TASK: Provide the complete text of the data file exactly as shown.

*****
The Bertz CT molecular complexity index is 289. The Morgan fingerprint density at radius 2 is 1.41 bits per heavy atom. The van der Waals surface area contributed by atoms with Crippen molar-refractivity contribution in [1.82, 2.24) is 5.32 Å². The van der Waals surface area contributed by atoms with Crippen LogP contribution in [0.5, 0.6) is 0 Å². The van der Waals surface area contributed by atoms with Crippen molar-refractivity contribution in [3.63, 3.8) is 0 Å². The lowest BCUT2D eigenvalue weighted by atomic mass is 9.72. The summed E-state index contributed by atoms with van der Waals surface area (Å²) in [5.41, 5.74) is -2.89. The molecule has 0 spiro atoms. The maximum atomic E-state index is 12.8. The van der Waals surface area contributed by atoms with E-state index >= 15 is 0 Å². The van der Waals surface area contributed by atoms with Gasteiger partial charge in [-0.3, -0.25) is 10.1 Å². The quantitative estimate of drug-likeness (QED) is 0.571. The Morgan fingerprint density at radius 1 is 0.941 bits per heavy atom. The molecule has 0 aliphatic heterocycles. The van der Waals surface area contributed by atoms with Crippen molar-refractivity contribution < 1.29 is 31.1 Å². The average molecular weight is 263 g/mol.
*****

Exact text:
The Bertz CT molecular complexity index is 289. The Morgan fingerprint density at radius 2 is 1.41 bits per heavy atom. The van der Waals surface area contributed by atoms with Crippen molar-refractivity contribution in [1.82, 2.24) is 5.32 Å². The van der Waals surface area contributed by atoms with Crippen LogP contribution in [0.5, 0.6) is 0 Å². The van der Waals surface area contributed by atoms with Crippen molar-refractivity contribution in [3.63, 3.8) is 0 Å². The lowest BCUT2D eigenvalue weighted by atomic mass is 9.72. The summed E-state index contributed by atoms with van der Waals surface area (Å²) in [5.41, 5.74) is -2.89. The molecule has 0 spiro atoms. The maximum atomic E-state index is 12.8. The van der Waals surface area contributed by atoms with E-state index >= 15 is 0 Å². The van der Waals surface area contributed by atoms with Gasteiger partial charge in [-0.3, -0.25) is 10.1 Å². The quantitative estimate of drug-likeness (QED) is 0.571. The Morgan fingerprint density at radius 1 is 0.941 bits per heavy atom. The molecule has 0 aliphatic heterocycles. The van der Waals surface area contributed by atoms with Crippen molar-refractivity contribution < 1.29 is 31.1 Å². The average molecular weight is 263 g/mol.